INSIDE THE BELTWAY: The public applauded moves to open the books of ’527s,’ but will it matter at the end of the day?

Political consultants and campaign professionals are still trying to make sense of the biggest change to campaign finance laws in two decades, as Congress has decided to shine some light on so-called ’527’ groups.

Political consultants and campaign professionals are still trying to make sense of the biggest change to campaign finance laws in two decades, as Congress has decided to shine some light on so-called ’527’ groups.

Political consultants and campaign professionals are still trying

to make sense of the biggest change to campaign finance laws in two

decades, as Congress has decided to shine some light on so-called ’527’

groups.



The secretive, tax-exempt organizations will now have to register with

the Internal Revenue Service and report their sources for donations

above dollars 200 a year or expenses exceeding dollars 500 annually.



The new law, which overwhelmingly passed both houses of Congress and was

signed by the president on July 1, will give the public more information

about big contributors behind such groups as ’Citizens for Better

Medicare’ and ’Republicans for Clean Air.’



But there is a real fear that 527s, so named for their placement in the

Internal Revenue Code, will morph into other tax-exempt groups with more

restrictions, or for-profit companies. In other words, the reform will

have little impact on the elections. ’My hunch tells me it probably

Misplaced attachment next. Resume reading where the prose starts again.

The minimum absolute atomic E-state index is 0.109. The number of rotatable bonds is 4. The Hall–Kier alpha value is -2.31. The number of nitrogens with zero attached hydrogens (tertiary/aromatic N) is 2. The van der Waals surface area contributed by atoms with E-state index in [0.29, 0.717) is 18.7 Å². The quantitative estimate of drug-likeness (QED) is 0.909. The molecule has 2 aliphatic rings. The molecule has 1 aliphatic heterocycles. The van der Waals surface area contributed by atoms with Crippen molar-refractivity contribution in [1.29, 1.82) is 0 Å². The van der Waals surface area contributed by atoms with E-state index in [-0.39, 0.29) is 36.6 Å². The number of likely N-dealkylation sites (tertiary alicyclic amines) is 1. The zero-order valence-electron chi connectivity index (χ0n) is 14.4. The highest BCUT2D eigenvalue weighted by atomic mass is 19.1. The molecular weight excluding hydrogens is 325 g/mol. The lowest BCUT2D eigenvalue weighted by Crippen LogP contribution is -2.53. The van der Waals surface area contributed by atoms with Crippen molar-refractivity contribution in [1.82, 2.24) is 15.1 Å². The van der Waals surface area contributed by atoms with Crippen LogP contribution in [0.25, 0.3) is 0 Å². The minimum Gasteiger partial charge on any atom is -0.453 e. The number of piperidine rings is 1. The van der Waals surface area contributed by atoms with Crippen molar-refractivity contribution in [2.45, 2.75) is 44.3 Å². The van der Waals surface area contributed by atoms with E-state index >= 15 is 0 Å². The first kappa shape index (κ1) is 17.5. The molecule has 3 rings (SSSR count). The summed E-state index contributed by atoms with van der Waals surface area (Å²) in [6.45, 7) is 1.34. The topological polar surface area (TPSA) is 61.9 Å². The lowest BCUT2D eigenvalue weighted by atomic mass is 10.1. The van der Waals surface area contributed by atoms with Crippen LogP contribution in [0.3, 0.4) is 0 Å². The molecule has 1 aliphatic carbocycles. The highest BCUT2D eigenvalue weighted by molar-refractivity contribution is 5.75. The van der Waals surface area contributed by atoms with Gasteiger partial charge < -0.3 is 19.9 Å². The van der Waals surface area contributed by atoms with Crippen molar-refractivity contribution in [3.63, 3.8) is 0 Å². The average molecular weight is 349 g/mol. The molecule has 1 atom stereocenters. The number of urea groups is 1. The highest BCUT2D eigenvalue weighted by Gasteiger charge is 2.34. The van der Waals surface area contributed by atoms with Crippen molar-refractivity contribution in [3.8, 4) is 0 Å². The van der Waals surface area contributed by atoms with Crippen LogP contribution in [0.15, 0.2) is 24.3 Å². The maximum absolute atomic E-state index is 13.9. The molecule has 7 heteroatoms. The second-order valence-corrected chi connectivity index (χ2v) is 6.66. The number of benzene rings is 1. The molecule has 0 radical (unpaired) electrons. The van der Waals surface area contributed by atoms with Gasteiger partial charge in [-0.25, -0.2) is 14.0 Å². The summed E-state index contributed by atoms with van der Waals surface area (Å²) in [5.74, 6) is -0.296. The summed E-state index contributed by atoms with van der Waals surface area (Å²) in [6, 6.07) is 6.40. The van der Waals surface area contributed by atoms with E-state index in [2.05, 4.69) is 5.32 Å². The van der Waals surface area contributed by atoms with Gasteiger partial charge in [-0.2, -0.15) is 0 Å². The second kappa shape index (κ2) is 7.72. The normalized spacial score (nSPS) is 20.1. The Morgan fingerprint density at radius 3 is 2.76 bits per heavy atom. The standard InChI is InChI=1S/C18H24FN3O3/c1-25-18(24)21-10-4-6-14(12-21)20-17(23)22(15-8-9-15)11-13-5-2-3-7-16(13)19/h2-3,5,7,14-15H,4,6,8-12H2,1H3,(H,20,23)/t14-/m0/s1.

doesn’t affect things all that much,’ observed veteran GOP media

consultant Paul Curcio of Stevens, Reed, Curcio & Company.



The major advantage of 527 groups, which began to pop up with increased

regularity this campaign cycle, is their ability to cloak the identity

of donors who wish to remain anonymous. Curcio thinks the higher risk

posed to skittish donors under the new law may mean that groups run more

direct mail instead of televised issue advertising campaigns.



But campaign finance reform is something of a conflict of interest for

political consultants, who have thrived on the exponentially increasing

issue-advertising and independent-expenditure campaigns by interest

groups in recent years. As the number of these interest groups has

increased, so has business.



Democratic media guru Jim Margolis of Greer, Margolis, Mitchell, Burns &

Associates agrees that the new reform will cut both ways for political

consultants. Margolis’ firm is in charge of creating issue ads for the

Democratic Senatorial Campaign Committee, among other prominent

groups.



But he says there is a real appetite for changing campaign finance laws

among political professionals. ’I think a lot of us are concerned about

the whole area of issue advertising - that this is really becoming

another tool bag of campaign activities rather than just focusing on the

issue itself,’ Margolis said. ’At the same time, this is the world we

live in and the rules under which we’re playing, and everyone’s trying

to maximize their advantage.’



The world may be a little bit different with the new laws governing

527s, but just how much remains to be seen



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